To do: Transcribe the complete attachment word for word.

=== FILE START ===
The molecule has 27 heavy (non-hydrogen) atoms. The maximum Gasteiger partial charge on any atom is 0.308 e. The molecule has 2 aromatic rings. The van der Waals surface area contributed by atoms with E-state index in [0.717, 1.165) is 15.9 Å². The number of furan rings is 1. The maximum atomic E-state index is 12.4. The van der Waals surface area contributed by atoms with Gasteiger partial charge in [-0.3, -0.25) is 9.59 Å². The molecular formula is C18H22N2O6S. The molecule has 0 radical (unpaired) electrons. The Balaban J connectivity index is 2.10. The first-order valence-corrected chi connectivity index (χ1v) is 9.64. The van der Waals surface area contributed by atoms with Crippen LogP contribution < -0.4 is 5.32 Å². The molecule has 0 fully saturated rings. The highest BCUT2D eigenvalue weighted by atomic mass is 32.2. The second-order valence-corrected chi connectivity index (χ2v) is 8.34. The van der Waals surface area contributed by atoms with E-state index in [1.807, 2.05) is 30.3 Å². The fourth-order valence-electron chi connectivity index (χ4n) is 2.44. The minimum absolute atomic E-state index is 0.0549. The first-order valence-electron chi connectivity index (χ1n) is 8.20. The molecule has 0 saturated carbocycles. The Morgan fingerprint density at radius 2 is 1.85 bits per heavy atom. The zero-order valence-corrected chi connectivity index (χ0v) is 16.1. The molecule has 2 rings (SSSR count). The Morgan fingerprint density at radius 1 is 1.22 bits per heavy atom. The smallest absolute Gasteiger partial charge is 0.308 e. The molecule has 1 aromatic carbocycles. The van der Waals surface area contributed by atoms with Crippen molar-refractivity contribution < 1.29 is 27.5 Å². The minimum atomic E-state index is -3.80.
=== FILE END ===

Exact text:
The molecule has 27 heavy (non-hydrogen) atoms. The maximum Gasteiger partial charge on any atom is 0.308 e. The molecule has 2 aromatic rings. The van der Waals surface area contributed by atoms with E-state index in [0.717, 1.165) is 15.9 Å². The number of furan rings is 1. The maximum atomic E-state index is 12.4. The van der Waals surface area contributed by atoms with Gasteiger partial charge in [-0.3, -0.25) is 9.59 Å². The molecular formula is C18H22N2O6S. The molecule has 0 radical (unpaired) electrons. The Balaban J connectivity index is 2.10. The first-order valence-corrected chi connectivity index (χ1v) is 9.64. The van der Waals surface area contributed by atoms with Crippen LogP contribution < -0.4 is 5.32 Å². The molecule has 0 fully saturated rings. The highest BCUT2D eigenvalue weighted by atomic mass is 32.2. The second-order valence-corrected chi connectivity index (χ2v) is 8.34. The van der Waals surface area contributed by atoms with E-state index in [1.807, 2.05) is 30.3 Å². The fourth-order valence-electron chi connectivity index (χ4n) is 2.44. The minimum absolute atomic E-state index is 0.0549. The first-order valence-electron chi connectivity index (χ1n) is 8.20. The molecule has 0 saturated carbocycles. The Morgan fingerprint density at radius 2 is 1.85 bits per heavy atom. The zero-order valence-corrected chi connectivity index (χ0v) is 16.1. The molecule has 2 rings (SSSR count). The Morgan fingerprint density at radius 1 is 1.22 bits per heavy atom. The smallest absolute Gasteiger partial charge is 0.308 e. The molecule has 1 aromatic carbocycles. The van der Waals surface area contributed by atoms with Crippen molar-refractivity contribution < 1.29 is 27.5 Å². The minimum atomic E-state index is -3.80.